Everyone knows veggies are a must in any healthy diet — the phrase “eat your greens” has been drilled into us since childhood. But fewer than 10 percent of Americans eat the recommended amount of fruits and veggies, a 2009 study found, and fewer still choose the dark green vegetables that boast a myriad of disease-fighting health perks.
But are we eating the following foods on a regular basis? Not many of us are, with people on the go and eating fast food. If this is you like many of us, you can get the same benefits in this Supplement Made Exclusively for YOU, based on YOUR DNA! http://www.mygenewize.com/lifestyles
Even if you’re not a fan of dark green produce (we recommend you give it a second chance), you can still reap tons of health benefits from a variety of green veggies, fruits, and other foods you should be eating — but probably aren’t. Read on and see why the rest of your pantry will go green with envy.
Avocados do contain a lot of fat (about 23 grams in a medium-sized fruit), but it’s the cholesterol-lowering monounsaturated kind that nutrition experts love. Avocados also contain lutein, an antioxidant that protects eye health, and they’re rich in vitamin E. Research shows that people who get the most vitamin E from their diet (not supplements) have a lower risk of Alzheimer’s disease. Avocados are a wonderfully versatile addition to salads, tacos, soups, and sandwiches (like this Avocado Tea Sandwich recipe).
Nopales are another popular south-of-the border green. Also known as nopalitos or prickly pear, they’re a type of cactus leaf packed with fiber, as well as vitamin C and other disease-fighting antioxidants. Nopales are an especially healthy option for people with diabetes; research shows the cactus leaves can lower blood sugar levels.
Kale belongs to the powerhouse family of greens known as cruciferous veggies (a fancy word for the cabbage family). All cruciferous vegetables contain cancer-fighting plant compounds and vitamin C. Kale in particular also has bone-boosting vitamin K, vision- and immune-boosting vitamin A, and even anti-inflammatory omega-3 fatty acids.
Another potent cruciferous veggie, Brussels sprouts have vitamins A and C as well as birth-defect fighting folate and blood pressure-balancing potassium. Not into Brussels sprouts or kale? Consider such other cruciferous veggies as broccoli, arugula, and bok choy. To make Brussels sprouts more tempting, try roasting them.
Research shows kiwifruit is surprisingly nutrient-dense. According to the California Kiwifruit Commission, this fuzzy green fruit provides 230 percent of the recommended daily allowance of vitamin C (almost twice that of an orange), more potassium than a banana, and 10 percent of the recommended daily allowances of vitamin E and folate. It’s also a good source of filling fiber.
Reams of studies have deemed green tea — with its potent antioxidants — a health panacea; it’s been linked to a lower risk of heart disease, certain cancers, diabetes, inflammatory bowel disease, and more, according to the University of Maryland Medical Center. Steep a cup in the morning to start your day on a super-healthy note.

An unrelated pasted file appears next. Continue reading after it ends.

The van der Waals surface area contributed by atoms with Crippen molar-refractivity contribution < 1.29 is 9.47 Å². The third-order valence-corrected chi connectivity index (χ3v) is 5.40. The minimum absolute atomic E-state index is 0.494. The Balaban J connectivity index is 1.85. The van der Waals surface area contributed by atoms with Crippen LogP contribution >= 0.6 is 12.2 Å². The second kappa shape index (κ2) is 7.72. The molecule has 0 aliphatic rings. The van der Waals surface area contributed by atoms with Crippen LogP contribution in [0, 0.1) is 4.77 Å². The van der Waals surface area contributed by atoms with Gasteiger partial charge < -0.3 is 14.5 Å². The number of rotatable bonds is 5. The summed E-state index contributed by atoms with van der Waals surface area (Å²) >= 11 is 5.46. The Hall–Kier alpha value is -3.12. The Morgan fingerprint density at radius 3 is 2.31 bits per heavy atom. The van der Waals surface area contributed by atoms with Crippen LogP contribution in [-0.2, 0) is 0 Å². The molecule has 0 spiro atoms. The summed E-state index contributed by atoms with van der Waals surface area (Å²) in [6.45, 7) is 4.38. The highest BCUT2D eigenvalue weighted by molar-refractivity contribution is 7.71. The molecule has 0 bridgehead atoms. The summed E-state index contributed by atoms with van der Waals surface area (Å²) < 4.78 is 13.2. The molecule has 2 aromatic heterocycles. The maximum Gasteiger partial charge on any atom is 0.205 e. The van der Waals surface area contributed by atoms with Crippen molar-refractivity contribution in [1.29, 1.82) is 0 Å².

Herbs — loaded with vitamins and antioxidants — are underrated health foods. Basil in particular is a good source of vitamin K and iron; fresh basil leaves also boast anti-inflammatory and antibacterial properties. Snip some leaves into salads, pasta, or any Italian dish.
Seaweed — another Japanese cuisine mainstay — is gaining popularity in the West, in part because it’s chock-full of minerals. Seaweed is a solid source of iodine (essential for thyroid health), packs a healthy dose of iron, and has unique anti-inflammatory and anti-viral properties. Select a seaweed salad appetizer or sushi rolls made with nori next time you order Japanese food.
Also called string beans, green beans are a common side dish in Southern cooking. They’re loaded with fiber, which can help lower cholesterol and stabilize blood sugar, making them an excellent choice for people with diabetes.
Colorful red, yellow, and orange peppers may get more health accolades for their cancer-fighting lycopene, but green peppers can certainly hold their own. They’re a good source of many important nutrients, including vitamin C, beta carotene (a type of vitamin A), folate, and vitamin K. Dip them in hummus for a healthy snack, add them to salads for extra crunch, or toss into stir-fries or Mexican dishes.
This springtime vegetable is rich in vitamins K, C, A, and folate; it also has a number of anti-inflammatory nutrients. Asparagus is famous for a healthy dose of insulin — a ‘prebiotic’ that promotes digestive health — and is high in fiber (about 3 grams per cup) and protein (4 to 5 grams per cup). Fun fact: Asparagus’s amino acid called asparagine, which helps cleanse the body of waste, is responsible for the odd-smelling urine some people experience after eating it.